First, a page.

Professor Christian Iaione (LUISS University, Rome) talks about the idea of a ‘co-city’ – cognitive, collaborative city – which has been implemented in Bologna’s administration.
Read the full interview here.
by Christian Iaione | Nov 9, 2016 | Publications, Uncategorized
“Society runs, the economy follows. Let’s (re)design institutions and law together.” This is the credo of LabGov – the Laboratory for the governance of the commons in Italy, that was behind the pioneering “Bologna Regulation” – a guidebook on public-civic collaboration in the city. Kati Van de Velde spoke with LabGov’s founder, Professor Christian Iaione. He and his team are currently working on the “Bologna Co-City” project, to implement the Bologna Regulation and to foster the idea of public collaboration in the city of Bologna. Read the full interview here
by Alessandra Pirera | Nov 2, 2016 | Publications, Uncategorized
“When widely and intensely shared urban resources increase solidarity and generative potential, they can invert the tragedy of the commons paradigm.”
The article “The Co-City: From the Tragedy to the Comedy of the Urban Commons” by Sheila Foster published in The Nature of Cities, on 2 November 2016 analyses the concept of “urban commons” increasingly embraced by scholars, activists, citymakers, policymakers, and politicians. Taking reference from the essay “The Tragedy of the Commons” by Garret Hardin, the author investigates how the concept of the commons changed once applied to the urban context, acquiring new meanings and transformative potential. The article investigates the difference between natural resources (traditional commons) and urban commons, and analyses different forms of management and governance of common goods in cities in line with the Bologna regulation – and the related co-city protocol designed by LabGov – that defines “urban commons” as following:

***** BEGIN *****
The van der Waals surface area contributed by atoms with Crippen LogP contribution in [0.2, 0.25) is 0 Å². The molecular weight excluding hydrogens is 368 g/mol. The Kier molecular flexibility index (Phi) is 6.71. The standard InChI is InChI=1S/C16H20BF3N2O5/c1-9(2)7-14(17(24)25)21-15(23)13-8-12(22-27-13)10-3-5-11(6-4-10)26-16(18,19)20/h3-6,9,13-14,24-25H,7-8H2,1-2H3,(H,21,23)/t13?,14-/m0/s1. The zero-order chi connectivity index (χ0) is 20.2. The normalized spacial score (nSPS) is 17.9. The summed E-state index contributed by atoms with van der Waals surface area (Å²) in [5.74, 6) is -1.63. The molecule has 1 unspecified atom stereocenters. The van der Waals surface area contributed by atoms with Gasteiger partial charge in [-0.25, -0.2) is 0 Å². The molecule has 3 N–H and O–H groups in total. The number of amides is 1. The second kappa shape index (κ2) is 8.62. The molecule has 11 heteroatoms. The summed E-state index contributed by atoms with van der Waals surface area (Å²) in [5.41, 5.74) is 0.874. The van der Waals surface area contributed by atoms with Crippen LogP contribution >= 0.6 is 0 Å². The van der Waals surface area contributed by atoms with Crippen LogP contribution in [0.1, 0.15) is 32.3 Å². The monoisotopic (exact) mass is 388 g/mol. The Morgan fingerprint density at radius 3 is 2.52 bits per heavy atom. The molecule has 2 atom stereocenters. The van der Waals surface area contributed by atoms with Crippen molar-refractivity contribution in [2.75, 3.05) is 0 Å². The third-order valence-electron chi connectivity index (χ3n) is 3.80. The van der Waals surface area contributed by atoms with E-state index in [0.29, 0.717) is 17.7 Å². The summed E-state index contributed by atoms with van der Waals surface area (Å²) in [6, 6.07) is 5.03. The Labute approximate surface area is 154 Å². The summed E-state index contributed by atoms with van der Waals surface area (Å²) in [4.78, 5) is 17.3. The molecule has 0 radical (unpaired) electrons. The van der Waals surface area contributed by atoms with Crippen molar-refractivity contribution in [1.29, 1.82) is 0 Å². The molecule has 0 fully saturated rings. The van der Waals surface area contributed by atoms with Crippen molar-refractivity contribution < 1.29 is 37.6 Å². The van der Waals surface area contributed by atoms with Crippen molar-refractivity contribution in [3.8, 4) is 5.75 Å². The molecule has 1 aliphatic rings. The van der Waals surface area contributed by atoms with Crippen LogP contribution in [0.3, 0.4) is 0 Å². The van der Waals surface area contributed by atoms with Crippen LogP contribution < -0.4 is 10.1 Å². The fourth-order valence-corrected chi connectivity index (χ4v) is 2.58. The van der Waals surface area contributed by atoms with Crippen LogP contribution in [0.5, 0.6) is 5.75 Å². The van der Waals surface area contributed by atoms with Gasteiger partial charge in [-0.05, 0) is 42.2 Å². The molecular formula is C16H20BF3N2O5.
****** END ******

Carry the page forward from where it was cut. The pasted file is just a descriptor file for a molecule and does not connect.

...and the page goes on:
“Urban commons: the goods, tangible, intangible, and digital, that citizens and the Administration, [through] participative and deliberative procedures, recognize to be functional to the individual and collective wellbeing…to share the responsibility with the Administration of their care or regeneration in order to improve [their] collective enjoyment”
Read the full article here.
by Alessandra Pirera | Feb 6, 2016 | Publications
In this interview, conducted in Trento in February 2016 by Urban Next
, Professor Christian Iaione
speaks about the importance of developing a scientific and methodological protocol allowing for the creation of Co-Cities,
based on the idea of the city as a commons. The video originally appeared on Urban Next’s official website
A Co-City is characterized by “urban co-governance, which implies shared, collaborative, polycentric governance of the urban commons and in which environmental, cultural, knowledge and digital urban resources are co-managed through contractual or institutionalized public-private-community partnerships”.
The Co-City protocol aims at drawing a series of design principles which can be used to develop forms of collaborative governance in our cities. Such principles, which strive for being universal, will need to be adapted to the peculiarities of the context in which we are operating in order to result in the most suitable form of governance. The protocol envisages 5 phases: mapping, practicing, prototyping, testing and evaluating.
LabGov has recently launched the Co-city platform, through which city users and practitioners can become part of the network, discover the different forms of collaborative governance which are emerging all over the world and begin applying the design principles to other cities, in order to develop commons-based governance systems.
Christian Iaione | Developing Protocols for the City of Commons from urbanNext on Vimeo.